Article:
Jesmyn Ward is a survivor of a Global Warming catastrophe. Her experience of Weather Terrorism, along with her experience of the poverty, injustice and prejudice of Mississippi (all exacerbated during and after Katrina) are the material of her fiction. In the Superdome where, during the 2005 hurricane, New Orleans’ human detritus – those who had not evacuated and thus became homeless survivors of the storm – were gathered up by the National Guard and deposited in a stadium whose roof had ripped open and which notoriously became a quagmire of surging humanity, their waste, polluted storm water and mold, she spoke simply of her family’s struggles living in coastal Mississippi west of New Orleans. The one thought drummed into her by her parents and grandparents, none of whom had graduated from high school – needing to earn a living rather than continue their educations – was that college would set her free from the cycle of generational trauma, poverty, wage-slave drudgery, violence and drug-abuse.
Her softly spoken downbeat message was that attendance at college (in her case, Stanford) was but one step in a long road towards achieving mastery in her chosen art form of the literary novel and of finally gaining admission into the predominantly white world of publishing after having her first book, Where the Line Bleeds, 2008, published by a small, exclusively African American press, Agate Bolden. The miracle of her success did not occur until she was well into her thirties. Speaking to mostly prosperous, mostly white students and parents, her words thudded into the vast arena as a message from another planet – the predominantly impoverished black communities of coastal Mississippi, where Ms. Ward still lives. This was not a speech about triumphalism. It was a speech about struggle. It was not a speech about progress, but about her momentary good fortune in rising above the mean. It was a speech about the survival of her spirit, tested first in the difficulties of her family’s circumstances, then in their survival of Katrina, and then again in her repeated rejection by the gatekeepers of literary fiction.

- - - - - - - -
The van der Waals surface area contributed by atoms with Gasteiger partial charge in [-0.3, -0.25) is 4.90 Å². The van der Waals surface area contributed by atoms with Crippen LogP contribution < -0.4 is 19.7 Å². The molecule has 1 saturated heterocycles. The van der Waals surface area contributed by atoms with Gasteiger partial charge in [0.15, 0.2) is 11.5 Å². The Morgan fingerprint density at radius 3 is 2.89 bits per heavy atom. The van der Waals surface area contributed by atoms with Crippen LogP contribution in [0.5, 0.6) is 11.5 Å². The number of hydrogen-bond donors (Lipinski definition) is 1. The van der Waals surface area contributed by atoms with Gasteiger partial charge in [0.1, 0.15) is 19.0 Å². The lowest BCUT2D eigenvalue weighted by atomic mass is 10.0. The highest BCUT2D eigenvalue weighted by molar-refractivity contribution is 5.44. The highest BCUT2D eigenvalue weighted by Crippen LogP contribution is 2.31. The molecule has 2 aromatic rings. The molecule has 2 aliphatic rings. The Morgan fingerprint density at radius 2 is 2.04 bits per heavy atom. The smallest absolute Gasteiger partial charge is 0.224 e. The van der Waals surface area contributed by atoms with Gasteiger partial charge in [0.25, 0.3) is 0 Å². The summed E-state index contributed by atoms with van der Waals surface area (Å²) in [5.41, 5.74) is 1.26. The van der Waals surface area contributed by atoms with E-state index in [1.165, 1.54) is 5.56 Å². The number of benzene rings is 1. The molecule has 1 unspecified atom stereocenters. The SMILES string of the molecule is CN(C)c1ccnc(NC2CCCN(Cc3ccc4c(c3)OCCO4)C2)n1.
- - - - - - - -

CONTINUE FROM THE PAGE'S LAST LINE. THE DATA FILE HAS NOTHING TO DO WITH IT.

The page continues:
Ward is racially entangled. She is discomfited by her mixed ancestry having grown up identifying black and believing in her intrinsic, genetic legacy of black resistance and strength. Yet, a 23andMe genetic test revealed that her ancestry was forty per cent European, thirty-two per cent sub-Saharan African, and a quarter Native American. Her father was half-Choctaw; her mother half-European. She notes, however, in “Cracking the Code,” The New Yorker, May 14, 2015,
“I always understood my ancestry, like that of so many others in the Gulf Coast, to be a tangle of African slaves, free men of color, French and Spanish immigrants, British colonists, Native Americans—but in what proportion, and what might that proportion tell me about who I thought I was?”
“…in choosing to identify as black, to write about black characters in my fiction and to assert the humanity of black people in my nonfiction, I’ve remained true to my personal history, to my family history, to my political and moral choices, and to my essential self: a self that understands the world through the prism of being a black American and stands in solidarity with the people of the African diaspora.”